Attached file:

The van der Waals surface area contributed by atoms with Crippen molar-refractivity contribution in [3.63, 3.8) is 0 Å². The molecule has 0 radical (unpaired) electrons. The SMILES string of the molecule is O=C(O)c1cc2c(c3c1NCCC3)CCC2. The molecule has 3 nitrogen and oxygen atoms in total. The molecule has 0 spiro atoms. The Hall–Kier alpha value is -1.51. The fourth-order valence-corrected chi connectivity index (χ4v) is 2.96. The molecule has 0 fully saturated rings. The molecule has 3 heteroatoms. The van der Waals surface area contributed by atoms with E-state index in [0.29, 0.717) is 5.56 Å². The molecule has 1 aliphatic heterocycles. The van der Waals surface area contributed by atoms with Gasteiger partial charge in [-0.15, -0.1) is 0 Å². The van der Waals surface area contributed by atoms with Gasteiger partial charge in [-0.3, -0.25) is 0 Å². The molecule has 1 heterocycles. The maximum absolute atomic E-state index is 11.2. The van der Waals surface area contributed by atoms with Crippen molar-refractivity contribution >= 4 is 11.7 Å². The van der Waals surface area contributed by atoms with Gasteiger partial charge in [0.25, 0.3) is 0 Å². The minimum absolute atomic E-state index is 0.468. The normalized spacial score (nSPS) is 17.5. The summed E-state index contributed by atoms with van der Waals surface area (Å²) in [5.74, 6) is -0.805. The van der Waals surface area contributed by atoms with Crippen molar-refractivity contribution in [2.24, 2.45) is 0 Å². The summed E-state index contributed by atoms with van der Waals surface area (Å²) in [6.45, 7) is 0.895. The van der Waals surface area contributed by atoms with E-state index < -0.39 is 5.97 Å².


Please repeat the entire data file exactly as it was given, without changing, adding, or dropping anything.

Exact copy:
The van der Waals surface area contributed by atoms with Crippen molar-refractivity contribution in [3.63, 3.8) is 0 Å². The molecule has 0 radical (unpaired) electrons. The SMILES string of the molecule is O=C(O)c1cc2c(c3c1NCCC3)CCC2. The molecule has 3 nitrogen and oxygen atoms in total. The molecule has 0 spiro atoms. The Hall–Kier alpha value is -1.51. The fourth-order valence-corrected chi connectivity index (χ4v) is 2.96. The molecule has 0 fully saturated rings. The molecule has 3 heteroatoms. The van der Waals surface area contributed by atoms with E-state index in [0.29, 0.717) is 5.56 Å². The molecule has 1 aliphatic heterocycles. The van der Waals surface area contributed by atoms with Gasteiger partial charge in [-0.15, -0.1) is 0 Å². The van der Waals surface area contributed by atoms with Gasteiger partial charge in [-0.3, -0.25) is 0 Å². The molecule has 1 heterocycles. The maximum absolute atomic E-state index is 11.2. The van der Waals surface area contributed by atoms with Crippen molar-refractivity contribution >= 4 is 11.7 Å². The van der Waals surface area contributed by atoms with Gasteiger partial charge in [0.25, 0.3) is 0 Å². The minimum absolute atomic E-state index is 0.468. The normalized spacial score (nSPS) is 17.5. The summed E-state index contributed by atoms with van der Waals surface area (Å²) in [5.74, 6) is -0.805. The van der Waals surface area contributed by atoms with Crippen molar-refractivity contribution in [2.24, 2.45) is 0 Å². The summed E-state index contributed by atoms with van der Waals surface area (Å²) in [6.45, 7) is 0.895. The van der Waals surface area contributed by atoms with E-state index < -0.39 is 5.97 Å².